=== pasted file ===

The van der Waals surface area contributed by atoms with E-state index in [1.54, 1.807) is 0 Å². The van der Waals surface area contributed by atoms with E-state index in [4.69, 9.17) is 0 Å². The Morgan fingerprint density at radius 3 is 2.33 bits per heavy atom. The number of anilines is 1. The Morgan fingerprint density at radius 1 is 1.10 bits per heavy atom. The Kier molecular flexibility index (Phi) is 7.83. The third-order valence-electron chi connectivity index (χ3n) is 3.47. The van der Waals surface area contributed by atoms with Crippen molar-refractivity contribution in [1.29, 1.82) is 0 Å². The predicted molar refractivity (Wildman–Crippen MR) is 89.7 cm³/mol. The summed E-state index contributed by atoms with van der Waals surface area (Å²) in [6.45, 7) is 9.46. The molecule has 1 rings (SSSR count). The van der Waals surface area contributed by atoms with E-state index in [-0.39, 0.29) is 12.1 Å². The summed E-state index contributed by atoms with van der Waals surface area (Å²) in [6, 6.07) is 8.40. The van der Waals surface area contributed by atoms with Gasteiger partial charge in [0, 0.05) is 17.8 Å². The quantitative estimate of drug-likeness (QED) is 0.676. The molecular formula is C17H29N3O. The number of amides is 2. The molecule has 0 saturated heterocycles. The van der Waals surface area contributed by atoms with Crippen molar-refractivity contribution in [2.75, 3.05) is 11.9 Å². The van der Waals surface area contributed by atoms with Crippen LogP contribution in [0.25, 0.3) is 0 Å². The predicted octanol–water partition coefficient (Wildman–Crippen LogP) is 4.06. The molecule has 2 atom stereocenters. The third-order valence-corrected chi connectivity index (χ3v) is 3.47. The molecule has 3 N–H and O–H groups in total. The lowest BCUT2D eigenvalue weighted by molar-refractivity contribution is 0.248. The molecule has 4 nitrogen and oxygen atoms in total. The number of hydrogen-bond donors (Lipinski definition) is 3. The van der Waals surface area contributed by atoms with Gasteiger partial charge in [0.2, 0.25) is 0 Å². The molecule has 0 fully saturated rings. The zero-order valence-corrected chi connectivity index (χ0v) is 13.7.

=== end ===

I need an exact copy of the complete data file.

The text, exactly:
The van der Waals surface area contributed by atoms with E-state index in [1.54, 1.807) is 0 Å². The van der Waals surface area contributed by atoms with E-state index in [4.69, 9.17) is 0 Å². The Morgan fingerprint density at radius 3 is 2.33 bits per heavy atom. The number of anilines is 1. The Morgan fingerprint density at radius 1 is 1.10 bits per heavy atom. The Kier molecular flexibility index (Phi) is 7.83. The third-order valence-electron chi connectivity index (χ3n) is 3.47. The van der Waals surface area contributed by atoms with Crippen molar-refractivity contribution in [1.29, 1.82) is 0 Å². The predicted molar refractivity (Wildman–Crippen MR) is 89.7 cm³/mol. The summed E-state index contributed by atoms with van der Waals surface area (Å²) in [6.45, 7) is 9.46. The molecule has 1 rings (SSSR count). The van der Waals surface area contributed by atoms with E-state index in [-0.39, 0.29) is 12.1 Å². The summed E-state index contributed by atoms with van der Waals surface area (Å²) in [6, 6.07) is 8.40. The van der Waals surface area contributed by atoms with Gasteiger partial charge in [0, 0.05) is 17.8 Å². The quantitative estimate of drug-likeness (QED) is 0.676. The molecular formula is C17H29N3O. The number of amides is 2. The molecule has 0 saturated heterocycles. The van der Waals surface area contributed by atoms with Crippen molar-refractivity contribution in [2.75, 3.05) is 11.9 Å². The van der Waals surface area contributed by atoms with Crippen LogP contribution in [0.25, 0.3) is 0 Å². The predicted octanol–water partition coefficient (Wildman–Crippen LogP) is 4.06. The molecule has 2 atom stereocenters. The third-order valence-corrected chi connectivity index (χ3v) is 3.47. The molecule has 3 N–H and O–H groups in total. The lowest BCUT2D eigenvalue weighted by molar-refractivity contribution is 0.248. The molecule has 4 nitrogen and oxygen atoms in total. The number of hydrogen-bond donors (Lipinski definition) is 3. The van der Waals surface area contributed by atoms with Gasteiger partial charge in [0.2, 0.25) is 0 Å². The molecule has 0 fully saturated rings. The zero-order valence-corrected chi connectivity index (χ0v) is 13.7.